Further support for such a broad interpretation may be found in the normative system of the law. The fact that Section 55a (4) and Section 55 (1b) FTPO refer to a “legal transaction governed by the law of obligations” does not change this. Section 56 FTPO, which is fundamentally decisive for any acquisition triggering the screening procedure (cf. Section 55(1), (1a), (2) and (3) FTPO), always requires an “acquisition” of stake, linked to the voting rights. In addition, Section 4 Foreign Trade and Payments Act (FTPA), which is to be concretised by the FTPO allows the Ministry to restrict both “legal transactions” and “actions”. However, if the Ministry can even restrict actions, i.e. actual processes, then it must (in theory) also be able to review them. Anything else would simply make no sense.
Finally, the legislative history also indicates that the “acquisition” in the FTPO does not always have to be linked to a contractual obligation. The explanatory memorandum to the law (on the introduction of the cross-sectoral screening procedure) states, with reference to the predecessor provision of Section 55a FTPO: “The provision refers to any contract under the law of obligations the purpose of which is the acquisition of […] voting rights […].” (cf. BT-Drs. 16/10730, p. 13). It follows from this that the legislator was primarily thinking of contracts under the law of obligations for investment screening, since these are probably the most frequently chosen instrument for transferring voting rights in practice. Nonetheless, this does not mean that the screening procedure is limited to cases concerning legal transaction under the law of obligations. The legislator makes it abundantly clear that the factor triggering the screening is the acquisition of voting rights (“the purpose of which is the acquisition of […] voting rights […]”).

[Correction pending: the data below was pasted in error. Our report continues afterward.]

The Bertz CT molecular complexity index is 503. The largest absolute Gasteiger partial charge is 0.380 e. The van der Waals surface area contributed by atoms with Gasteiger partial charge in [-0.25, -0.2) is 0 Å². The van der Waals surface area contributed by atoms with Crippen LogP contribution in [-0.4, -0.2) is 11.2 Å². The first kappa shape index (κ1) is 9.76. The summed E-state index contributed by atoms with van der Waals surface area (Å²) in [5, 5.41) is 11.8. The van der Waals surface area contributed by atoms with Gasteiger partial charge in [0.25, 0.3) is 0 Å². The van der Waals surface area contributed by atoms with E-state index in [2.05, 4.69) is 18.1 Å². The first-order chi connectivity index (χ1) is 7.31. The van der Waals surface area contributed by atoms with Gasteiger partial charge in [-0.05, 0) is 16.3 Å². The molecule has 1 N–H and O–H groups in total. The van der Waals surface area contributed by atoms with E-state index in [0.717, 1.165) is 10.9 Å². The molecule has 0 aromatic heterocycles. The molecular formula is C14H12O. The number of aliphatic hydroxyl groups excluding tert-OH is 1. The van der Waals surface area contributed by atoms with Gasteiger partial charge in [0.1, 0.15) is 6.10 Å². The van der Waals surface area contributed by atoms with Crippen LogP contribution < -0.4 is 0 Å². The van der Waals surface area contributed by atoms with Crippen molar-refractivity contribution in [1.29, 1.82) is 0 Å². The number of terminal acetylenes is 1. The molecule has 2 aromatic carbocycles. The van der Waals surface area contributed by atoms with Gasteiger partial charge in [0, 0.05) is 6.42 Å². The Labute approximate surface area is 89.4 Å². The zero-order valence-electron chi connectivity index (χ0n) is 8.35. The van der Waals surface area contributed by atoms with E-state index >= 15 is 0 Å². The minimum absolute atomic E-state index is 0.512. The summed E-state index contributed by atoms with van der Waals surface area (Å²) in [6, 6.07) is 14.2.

Thus, the purpose, the normative system and the legislative history indicate that every acquisition of voting rights should be covered by the term “acquisition”, irrespective of the underlying event.
In the Kleo Connect case, the collection of Eighty Leo’s shares increases the stake of the Chinese investors. Thus, the collection falls under the definition of acquisition in Sections 55 (in connection with Section 56 FTPO). As the acquisition of the voting rights exceeds the threshold of Section 56 (2) no. 3 case 3 FTPO, the Ministry can initiate an investment screening procedures. The prohibition of the acquisition of further shares by the Chinese majority shareholder in Kleo Connect, suggests such an interpretation by the Ministry, as otherwise it would not have been allowed to carry out a screening procedure at all.
Since the collection of shares falls under the term acquisition, the Ministry’s prohibition also reveals a new corporate law dimension of investment screening. It can apparently also be used indirectly as a “protective shield” under public law by domestic companies in order to defend themselves against undesired partners.
Lesson 3: A Missing Expropriation Provision?